Paul Beitler: Frugal consumers don't help the economy, or real estate


J. Paul Beitler

Because I’m the editor of a real estate trade magazine I often get to speak with influential leaders in the world of real estate. This morning I spoke with J. Paul Beitler, president of Chicago-based Beitler Real Estate Corporation, one of the more influential commercial real estate companies in the country.

You might remember that back in 1991 Beitler attempted to develop what would have been the world’s tallest building, the Miglin-Beitler tower. The global economy’s woes back then scuttled that project, but Beitler has certainly claimed more hits than misses when it comes to real estate development.

I was talking with Beitler this morning about the struggles that the commercial real estate industry was still facing. Eventually, Beitler started talking about the type of society that the United States is. Basically, Beitler said, the U.S. economy won’t work if consumers are frugal.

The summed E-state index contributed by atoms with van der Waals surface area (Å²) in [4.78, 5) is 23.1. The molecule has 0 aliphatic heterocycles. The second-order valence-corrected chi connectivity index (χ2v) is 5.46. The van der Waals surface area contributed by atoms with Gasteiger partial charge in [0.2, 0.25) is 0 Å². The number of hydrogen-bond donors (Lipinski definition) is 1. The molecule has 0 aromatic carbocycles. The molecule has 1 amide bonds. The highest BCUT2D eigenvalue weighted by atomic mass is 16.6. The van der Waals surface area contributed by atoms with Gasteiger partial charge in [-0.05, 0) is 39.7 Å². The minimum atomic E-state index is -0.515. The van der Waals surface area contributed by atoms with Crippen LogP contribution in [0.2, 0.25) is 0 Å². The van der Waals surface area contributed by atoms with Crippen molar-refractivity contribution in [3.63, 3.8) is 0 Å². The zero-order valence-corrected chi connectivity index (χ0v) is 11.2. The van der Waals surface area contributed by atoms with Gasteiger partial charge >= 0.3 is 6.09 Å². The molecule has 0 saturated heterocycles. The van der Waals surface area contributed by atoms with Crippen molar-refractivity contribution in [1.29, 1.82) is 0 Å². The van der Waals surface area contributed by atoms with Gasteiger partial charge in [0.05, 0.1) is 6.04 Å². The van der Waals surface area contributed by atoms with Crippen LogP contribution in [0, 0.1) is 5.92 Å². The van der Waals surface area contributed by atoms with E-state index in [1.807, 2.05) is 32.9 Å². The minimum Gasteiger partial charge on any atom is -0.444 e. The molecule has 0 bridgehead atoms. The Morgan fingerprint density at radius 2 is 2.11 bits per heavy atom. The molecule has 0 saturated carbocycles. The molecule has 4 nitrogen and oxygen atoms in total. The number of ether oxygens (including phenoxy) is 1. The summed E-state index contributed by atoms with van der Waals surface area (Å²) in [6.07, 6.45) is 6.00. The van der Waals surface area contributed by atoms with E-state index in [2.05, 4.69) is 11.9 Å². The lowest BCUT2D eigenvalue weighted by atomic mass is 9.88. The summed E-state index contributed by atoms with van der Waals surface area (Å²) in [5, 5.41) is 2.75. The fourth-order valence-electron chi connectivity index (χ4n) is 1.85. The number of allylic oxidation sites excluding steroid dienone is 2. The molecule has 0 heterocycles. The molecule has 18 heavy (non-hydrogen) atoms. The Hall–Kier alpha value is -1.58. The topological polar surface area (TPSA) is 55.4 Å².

The United States’ economy depends upon consumers spending money, Beitler said. When they save, the economy falters.

Here’s what he told me: “Our economy depends upon the individual consumer having expendable income beyond the bare necessity of home, clothing, food and a car.”

Of course, there were some serious excesses from consumers that led to our current economic troubles, many of them having to do with residential real estate. Too many consumers were too greedy; they wanted to get into bigger, more expensive houses, regardless of whether their income justified it. They took out mortgage loans that they couldn’t really afford.

There’s a difference now, though, Beitler said. There are more checks and balances in place to prevent consumer excesses.

“Now we need a period of stabilization so that the consumer can do two things: First, begin to save money. And second, to take a portion of their earnings and purchase consumer products,” Beitler said.

That sounds like a recipe for an economic recovery. Let’s just hope that we all find some of that disposable income.

Leave a comment